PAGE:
Sending text messages encourages low-income, minority parents to vaccinate their children against influenza and may help prevent the spread of infection in underserved urban communities, a new study shows.
Lead author Melissa Stockwell, MD, MPH, assistant professor of clinical pediatrics at Columbia University, New York Presbyterian Hospital, presented her findings March 28, 2011, at the 45th National Immunization Conference in Washington, DC. “It seems that text messaging is efficacious for young children,” she explained to attendees.
Dr. Stockwell studied 9213 children, aged 6 months to 18 years, who received care at community clinics in New York City. Parents received 5 weekly text messages, in English or Spanish, beginning in October and ending in mid-November. Texts provided education about vaccine importance and informed parents of the time and location of influenza vaccine fairs.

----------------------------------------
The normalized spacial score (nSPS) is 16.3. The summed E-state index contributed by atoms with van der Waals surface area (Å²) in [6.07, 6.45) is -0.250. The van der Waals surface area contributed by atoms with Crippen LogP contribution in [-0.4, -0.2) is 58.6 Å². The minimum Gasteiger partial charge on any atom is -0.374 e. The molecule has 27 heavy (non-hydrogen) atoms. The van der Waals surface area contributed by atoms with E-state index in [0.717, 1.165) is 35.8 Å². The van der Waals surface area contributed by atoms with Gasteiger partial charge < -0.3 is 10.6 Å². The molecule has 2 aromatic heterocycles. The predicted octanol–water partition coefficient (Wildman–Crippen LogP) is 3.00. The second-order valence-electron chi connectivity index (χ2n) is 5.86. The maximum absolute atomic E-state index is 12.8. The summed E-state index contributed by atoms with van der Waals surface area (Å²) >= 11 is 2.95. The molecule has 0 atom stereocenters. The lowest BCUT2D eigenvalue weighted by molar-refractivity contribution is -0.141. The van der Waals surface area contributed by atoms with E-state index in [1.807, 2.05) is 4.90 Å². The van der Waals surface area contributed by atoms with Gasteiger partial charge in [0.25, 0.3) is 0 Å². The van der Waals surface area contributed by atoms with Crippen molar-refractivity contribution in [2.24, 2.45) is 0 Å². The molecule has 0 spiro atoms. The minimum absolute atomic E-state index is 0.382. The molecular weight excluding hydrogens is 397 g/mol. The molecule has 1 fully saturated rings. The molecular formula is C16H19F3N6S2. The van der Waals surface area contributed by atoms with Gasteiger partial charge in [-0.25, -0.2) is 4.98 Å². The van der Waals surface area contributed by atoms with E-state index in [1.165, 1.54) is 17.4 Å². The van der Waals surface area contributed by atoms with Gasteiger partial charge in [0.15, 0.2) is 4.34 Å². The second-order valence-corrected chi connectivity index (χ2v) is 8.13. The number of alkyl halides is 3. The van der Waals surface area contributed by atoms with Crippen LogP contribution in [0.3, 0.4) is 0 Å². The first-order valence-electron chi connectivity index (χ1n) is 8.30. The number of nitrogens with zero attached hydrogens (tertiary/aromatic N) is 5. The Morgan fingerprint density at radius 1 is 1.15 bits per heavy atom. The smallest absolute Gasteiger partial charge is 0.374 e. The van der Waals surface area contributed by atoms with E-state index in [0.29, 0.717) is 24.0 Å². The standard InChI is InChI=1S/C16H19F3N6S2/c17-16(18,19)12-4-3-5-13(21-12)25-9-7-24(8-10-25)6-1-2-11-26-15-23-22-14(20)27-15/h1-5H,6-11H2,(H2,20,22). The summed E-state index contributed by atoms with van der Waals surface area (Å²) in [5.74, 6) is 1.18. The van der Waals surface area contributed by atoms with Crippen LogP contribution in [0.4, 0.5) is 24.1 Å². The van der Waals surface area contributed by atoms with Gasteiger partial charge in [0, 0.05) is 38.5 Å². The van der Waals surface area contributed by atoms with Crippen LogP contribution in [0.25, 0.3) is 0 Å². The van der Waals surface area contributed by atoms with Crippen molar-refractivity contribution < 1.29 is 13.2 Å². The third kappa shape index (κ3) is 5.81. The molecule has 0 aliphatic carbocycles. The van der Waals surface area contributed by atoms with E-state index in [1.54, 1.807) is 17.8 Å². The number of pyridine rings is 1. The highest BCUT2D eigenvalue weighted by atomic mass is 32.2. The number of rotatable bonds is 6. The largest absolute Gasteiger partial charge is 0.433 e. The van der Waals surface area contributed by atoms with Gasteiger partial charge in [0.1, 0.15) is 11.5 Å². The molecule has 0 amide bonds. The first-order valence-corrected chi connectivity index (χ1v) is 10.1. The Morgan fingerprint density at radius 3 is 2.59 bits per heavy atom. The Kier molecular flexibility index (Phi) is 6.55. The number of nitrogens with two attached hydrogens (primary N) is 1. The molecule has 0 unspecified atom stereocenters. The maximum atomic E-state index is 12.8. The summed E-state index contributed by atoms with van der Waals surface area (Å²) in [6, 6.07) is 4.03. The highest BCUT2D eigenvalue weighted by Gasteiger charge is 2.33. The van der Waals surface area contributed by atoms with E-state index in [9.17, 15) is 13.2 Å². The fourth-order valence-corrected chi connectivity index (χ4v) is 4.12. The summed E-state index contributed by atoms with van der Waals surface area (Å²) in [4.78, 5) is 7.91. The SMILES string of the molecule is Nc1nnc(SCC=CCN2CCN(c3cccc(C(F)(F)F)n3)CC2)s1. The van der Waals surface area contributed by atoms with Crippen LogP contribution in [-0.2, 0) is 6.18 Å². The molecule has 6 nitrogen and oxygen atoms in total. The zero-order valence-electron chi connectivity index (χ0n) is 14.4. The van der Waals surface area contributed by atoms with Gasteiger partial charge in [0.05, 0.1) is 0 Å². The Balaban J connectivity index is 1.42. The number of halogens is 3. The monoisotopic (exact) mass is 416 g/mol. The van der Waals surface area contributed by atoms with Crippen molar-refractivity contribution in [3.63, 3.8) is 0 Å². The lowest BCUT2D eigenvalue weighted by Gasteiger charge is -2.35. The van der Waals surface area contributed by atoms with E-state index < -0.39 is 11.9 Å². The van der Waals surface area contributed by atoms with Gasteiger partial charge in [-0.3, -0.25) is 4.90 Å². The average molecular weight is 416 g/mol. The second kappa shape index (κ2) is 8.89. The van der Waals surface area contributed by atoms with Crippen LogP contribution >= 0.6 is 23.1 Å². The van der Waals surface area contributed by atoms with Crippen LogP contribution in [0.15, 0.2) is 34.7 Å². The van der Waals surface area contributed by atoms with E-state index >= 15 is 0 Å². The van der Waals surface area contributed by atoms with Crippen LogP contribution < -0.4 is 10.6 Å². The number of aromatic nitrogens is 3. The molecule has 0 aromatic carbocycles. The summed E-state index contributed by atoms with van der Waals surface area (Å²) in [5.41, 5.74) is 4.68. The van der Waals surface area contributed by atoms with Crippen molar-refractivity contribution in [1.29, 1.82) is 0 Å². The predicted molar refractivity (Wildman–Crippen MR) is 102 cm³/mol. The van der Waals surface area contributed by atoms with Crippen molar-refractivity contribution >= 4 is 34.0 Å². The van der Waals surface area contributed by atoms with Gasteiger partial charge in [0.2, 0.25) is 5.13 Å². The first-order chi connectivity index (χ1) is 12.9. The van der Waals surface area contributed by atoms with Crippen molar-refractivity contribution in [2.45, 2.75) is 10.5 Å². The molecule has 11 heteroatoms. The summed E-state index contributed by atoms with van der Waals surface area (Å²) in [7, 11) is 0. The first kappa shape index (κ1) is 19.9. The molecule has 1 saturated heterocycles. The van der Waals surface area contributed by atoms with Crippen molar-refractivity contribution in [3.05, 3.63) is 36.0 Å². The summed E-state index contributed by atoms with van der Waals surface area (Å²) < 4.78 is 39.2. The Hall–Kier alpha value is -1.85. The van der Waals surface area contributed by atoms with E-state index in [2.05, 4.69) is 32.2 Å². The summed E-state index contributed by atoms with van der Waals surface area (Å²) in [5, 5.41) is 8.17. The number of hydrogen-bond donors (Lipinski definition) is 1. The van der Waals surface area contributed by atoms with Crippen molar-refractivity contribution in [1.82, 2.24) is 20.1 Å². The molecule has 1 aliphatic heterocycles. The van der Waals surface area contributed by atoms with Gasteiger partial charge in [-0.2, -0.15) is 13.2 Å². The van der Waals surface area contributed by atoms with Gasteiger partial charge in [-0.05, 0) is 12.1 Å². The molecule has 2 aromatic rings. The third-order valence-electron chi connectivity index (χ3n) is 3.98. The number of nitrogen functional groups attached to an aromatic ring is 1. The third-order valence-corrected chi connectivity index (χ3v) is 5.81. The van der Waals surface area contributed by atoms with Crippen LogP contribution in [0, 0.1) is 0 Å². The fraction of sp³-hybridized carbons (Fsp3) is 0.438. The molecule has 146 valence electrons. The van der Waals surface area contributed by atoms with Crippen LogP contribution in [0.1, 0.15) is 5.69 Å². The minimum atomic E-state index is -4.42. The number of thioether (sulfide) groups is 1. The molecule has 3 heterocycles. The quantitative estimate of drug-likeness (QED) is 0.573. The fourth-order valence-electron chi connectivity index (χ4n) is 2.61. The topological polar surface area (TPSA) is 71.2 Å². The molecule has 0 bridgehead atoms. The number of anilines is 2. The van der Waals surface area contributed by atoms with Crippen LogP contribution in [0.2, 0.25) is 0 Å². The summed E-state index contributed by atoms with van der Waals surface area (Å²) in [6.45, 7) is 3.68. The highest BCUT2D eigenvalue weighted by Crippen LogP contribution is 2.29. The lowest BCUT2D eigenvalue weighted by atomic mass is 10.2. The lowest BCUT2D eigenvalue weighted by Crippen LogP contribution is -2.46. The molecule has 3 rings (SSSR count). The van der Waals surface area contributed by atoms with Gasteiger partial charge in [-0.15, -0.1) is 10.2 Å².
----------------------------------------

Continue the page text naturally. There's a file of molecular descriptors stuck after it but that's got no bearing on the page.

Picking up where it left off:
Parents not in the intervention group received “standard care,” which included automated telephone reminders and fliers posted in community clinics. Nearly half (45.2%) of children whose parents got the texts were vaccinated by the study’s cutoff date of November 15, 2010, compared with 38.8% of children whose parents did not.
Although the difference is small, text messaging is a scalable intervention and could make a substantial impact if applied to a large population with historically low rates of vaccination, Dr. Stockwell concluded.
The Oncology Care Pharmacist in Health-System Pharmacy
According to the National Cancer Institute, almost 40% of men and women will be given a diagnosis of some form of cancer in their lifetime.
News from the year's biggest meetings
Clinical features with downloadable PDFs